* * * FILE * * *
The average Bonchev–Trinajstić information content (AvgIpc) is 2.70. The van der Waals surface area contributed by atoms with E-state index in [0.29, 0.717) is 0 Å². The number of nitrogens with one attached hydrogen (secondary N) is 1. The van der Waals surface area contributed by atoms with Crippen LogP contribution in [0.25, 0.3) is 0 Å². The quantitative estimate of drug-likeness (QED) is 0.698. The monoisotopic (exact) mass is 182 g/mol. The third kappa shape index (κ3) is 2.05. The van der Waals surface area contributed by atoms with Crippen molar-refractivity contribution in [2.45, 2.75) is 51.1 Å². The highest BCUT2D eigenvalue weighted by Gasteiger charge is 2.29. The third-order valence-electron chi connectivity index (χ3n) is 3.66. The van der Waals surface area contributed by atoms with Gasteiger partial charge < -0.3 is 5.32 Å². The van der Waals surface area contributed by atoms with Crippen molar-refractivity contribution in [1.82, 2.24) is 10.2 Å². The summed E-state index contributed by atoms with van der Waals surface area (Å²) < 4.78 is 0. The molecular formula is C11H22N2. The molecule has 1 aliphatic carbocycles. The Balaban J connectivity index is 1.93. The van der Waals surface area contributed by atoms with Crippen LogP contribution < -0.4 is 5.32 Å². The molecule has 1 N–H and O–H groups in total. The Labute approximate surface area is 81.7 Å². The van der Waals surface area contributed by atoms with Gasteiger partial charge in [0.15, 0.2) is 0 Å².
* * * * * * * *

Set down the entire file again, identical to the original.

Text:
The average Bonchev–Trinajstić information content (AvgIpc) is 2.70. The van der Waals surface area contributed by atoms with E-state index in [0.29, 0.717) is 0 Å². The number of nitrogens with one attached hydrogen (secondary N) is 1. The van der Waals surface area contributed by atoms with Crippen LogP contribution in [0.25, 0.3) is 0 Å². The quantitative estimate of drug-likeness (QED) is 0.698. The monoisotopic (exact) mass is 182 g/mol. The third kappa shape index (κ3) is 2.05. The van der Waals surface area contributed by atoms with Crippen molar-refractivity contribution in [2.45, 2.75) is 51.1 Å². The highest BCUT2D eigenvalue weighted by Gasteiger charge is 2.29. The third-order valence-electron chi connectivity index (χ3n) is 3.66. The van der Waals surface area contributed by atoms with Gasteiger partial charge < -0.3 is 5.32 Å². The van der Waals surface area contributed by atoms with Crippen molar-refractivity contribution in [1.82, 2.24) is 10.2 Å². The summed E-state index contributed by atoms with van der Waals surface area (Å²) < 4.78 is 0. The molecular formula is C11H22N2. The molecule has 1 aliphatic carbocycles. The Balaban J connectivity index is 1.93. The van der Waals surface area contributed by atoms with Crippen LogP contribution < -0.4 is 5.32 Å². The molecule has 1 N–H and O–H groups in total. The Labute approximate surface area is 81.7 Å². The van der Waals surface area contributed by atoms with Gasteiger partial charge in [0.15, 0.2) is 0 Å².